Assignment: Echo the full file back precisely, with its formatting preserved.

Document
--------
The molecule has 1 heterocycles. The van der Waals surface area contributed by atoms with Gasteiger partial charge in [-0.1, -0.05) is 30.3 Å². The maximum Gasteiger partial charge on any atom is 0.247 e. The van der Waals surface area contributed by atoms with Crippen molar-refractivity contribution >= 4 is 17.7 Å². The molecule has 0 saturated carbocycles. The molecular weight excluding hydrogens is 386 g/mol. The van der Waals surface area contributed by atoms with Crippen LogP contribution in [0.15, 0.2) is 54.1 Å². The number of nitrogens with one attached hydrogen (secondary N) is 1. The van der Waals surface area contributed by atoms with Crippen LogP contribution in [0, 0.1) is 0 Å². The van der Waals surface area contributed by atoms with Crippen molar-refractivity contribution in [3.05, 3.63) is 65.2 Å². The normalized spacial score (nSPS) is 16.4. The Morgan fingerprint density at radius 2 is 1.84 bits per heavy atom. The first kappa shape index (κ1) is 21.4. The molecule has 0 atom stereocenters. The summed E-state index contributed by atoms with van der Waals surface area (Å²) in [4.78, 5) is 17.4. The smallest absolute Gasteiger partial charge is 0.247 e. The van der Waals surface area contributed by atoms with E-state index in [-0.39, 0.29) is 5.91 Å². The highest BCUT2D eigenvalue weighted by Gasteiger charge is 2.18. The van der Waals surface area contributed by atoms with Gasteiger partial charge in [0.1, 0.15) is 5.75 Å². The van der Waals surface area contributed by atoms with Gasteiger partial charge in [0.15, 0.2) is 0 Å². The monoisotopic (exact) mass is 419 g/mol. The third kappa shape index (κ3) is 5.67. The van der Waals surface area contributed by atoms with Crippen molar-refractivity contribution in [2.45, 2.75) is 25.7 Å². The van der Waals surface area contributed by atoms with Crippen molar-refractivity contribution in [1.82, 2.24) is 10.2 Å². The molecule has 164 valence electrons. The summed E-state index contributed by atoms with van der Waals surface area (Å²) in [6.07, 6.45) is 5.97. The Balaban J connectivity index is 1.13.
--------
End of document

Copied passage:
The molecule has 1 heterocycles. The van der Waals surface area contributed by atoms with Gasteiger partial charge in [-0.1, -0.05) is 30.3 Å². The maximum Gasteiger partial charge on any atom is 0.247 e. The van der Waals surface area contributed by atoms with Crippen molar-refractivity contribution >= 4 is 17.7 Å². The molecule has 0 saturated carbocycles. The molecular weight excluding hydrogens is 386 g/mol. The van der Waals surface area contributed by atoms with Crippen LogP contribution in [0.15, 0.2) is 54.1 Å². The number of nitrogens with one attached hydrogen (secondary N) is 1. The van der Waals surface area contributed by atoms with Crippen LogP contribution in [0, 0.1) is 0 Å². The van der Waals surface area contributed by atoms with Crippen molar-refractivity contribution in [3.05, 3.63) is 65.2 Å². The normalized spacial score (nSPS) is 16.4. The Morgan fingerprint density at radius 2 is 1.84 bits per heavy atom. The first kappa shape index (κ1) is 21.4. The molecule has 0 atom stereocenters. The summed E-state index contributed by atoms with van der Waals surface area (Å²) in [4.78, 5) is 17.4. The smallest absolute Gasteiger partial charge is 0.247 e. The van der Waals surface area contributed by atoms with E-state index in [-0.39, 0.29) is 5.91 Å². The highest BCUT2D eigenvalue weighted by Gasteiger charge is 2.18. The van der Waals surface area contributed by atoms with Gasteiger partial charge in [0.1, 0.15) is 5.75 Å². The van der Waals surface area contributed by atoms with Gasteiger partial charge in [0.15, 0.2) is 0 Å². The monoisotopic (exact) mass is 419 g/mol. The third kappa shape index (κ3) is 5.67. The van der Waals surface area contributed by atoms with Crippen molar-refractivity contribution in [2.45, 2.75) is 25.7 Å². The van der Waals surface area contributed by atoms with Crippen molar-refractivity contribution in [1.82, 2.24) is 10.2 Å². The molecule has 164 valence electrons. The summed E-state index contributed by atoms with van der Waals surface area (Å²) in [6.07, 6.45) is 5.97. The Balaban J connectivity index is 1.13.